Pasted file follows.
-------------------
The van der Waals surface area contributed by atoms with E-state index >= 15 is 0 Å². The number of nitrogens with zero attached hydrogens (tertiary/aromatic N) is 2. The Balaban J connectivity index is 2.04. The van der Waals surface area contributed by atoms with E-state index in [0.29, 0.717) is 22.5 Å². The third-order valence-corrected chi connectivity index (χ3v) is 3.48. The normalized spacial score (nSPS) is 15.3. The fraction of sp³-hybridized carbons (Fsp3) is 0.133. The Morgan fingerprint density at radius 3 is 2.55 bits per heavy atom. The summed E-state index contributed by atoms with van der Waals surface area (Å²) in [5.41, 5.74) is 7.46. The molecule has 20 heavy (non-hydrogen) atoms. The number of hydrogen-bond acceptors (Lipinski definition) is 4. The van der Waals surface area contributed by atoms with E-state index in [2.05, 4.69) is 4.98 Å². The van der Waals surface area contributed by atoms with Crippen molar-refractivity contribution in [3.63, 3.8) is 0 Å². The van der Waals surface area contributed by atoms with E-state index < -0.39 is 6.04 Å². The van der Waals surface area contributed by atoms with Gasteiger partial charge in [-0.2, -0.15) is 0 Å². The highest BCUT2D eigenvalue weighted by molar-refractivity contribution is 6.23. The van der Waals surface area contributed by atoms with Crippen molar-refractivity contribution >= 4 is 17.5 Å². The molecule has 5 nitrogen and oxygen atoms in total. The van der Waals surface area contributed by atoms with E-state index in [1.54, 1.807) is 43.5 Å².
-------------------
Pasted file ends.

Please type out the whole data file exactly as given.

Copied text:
The van der Waals surface area contributed by atoms with E-state index >= 15 is 0 Å². The number of nitrogens with zero attached hydrogens (tertiary/aromatic N) is 2. The Balaban J connectivity index is 2.04. The van der Waals surface area contributed by atoms with E-state index in [0.29, 0.717) is 22.5 Å². The third-order valence-corrected chi connectivity index (χ3v) is 3.48. The normalized spacial score (nSPS) is 15.3. The fraction of sp³-hybridized carbons (Fsp3) is 0.133. The Morgan fingerprint density at radius 3 is 2.55 bits per heavy atom. The summed E-state index contributed by atoms with van der Waals surface area (Å²) in [5.41, 5.74) is 7.46. The molecule has 20 heavy (non-hydrogen) atoms. The number of hydrogen-bond acceptors (Lipinski definition) is 4. The van der Waals surface area contributed by atoms with E-state index in [2.05, 4.69) is 4.98 Å². The van der Waals surface area contributed by atoms with Crippen molar-refractivity contribution in [3.63, 3.8) is 0 Å². The van der Waals surface area contributed by atoms with E-state index < -0.39 is 6.04 Å². The van der Waals surface area contributed by atoms with Gasteiger partial charge in [-0.2, -0.15) is 0 Å². The highest BCUT2D eigenvalue weighted by molar-refractivity contribution is 6.23. The van der Waals surface area contributed by atoms with Crippen molar-refractivity contribution >= 4 is 17.5 Å². The molecule has 5 nitrogen and oxygen atoms in total. The van der Waals surface area contributed by atoms with E-state index in [1.54, 1.807) is 43.5 Å².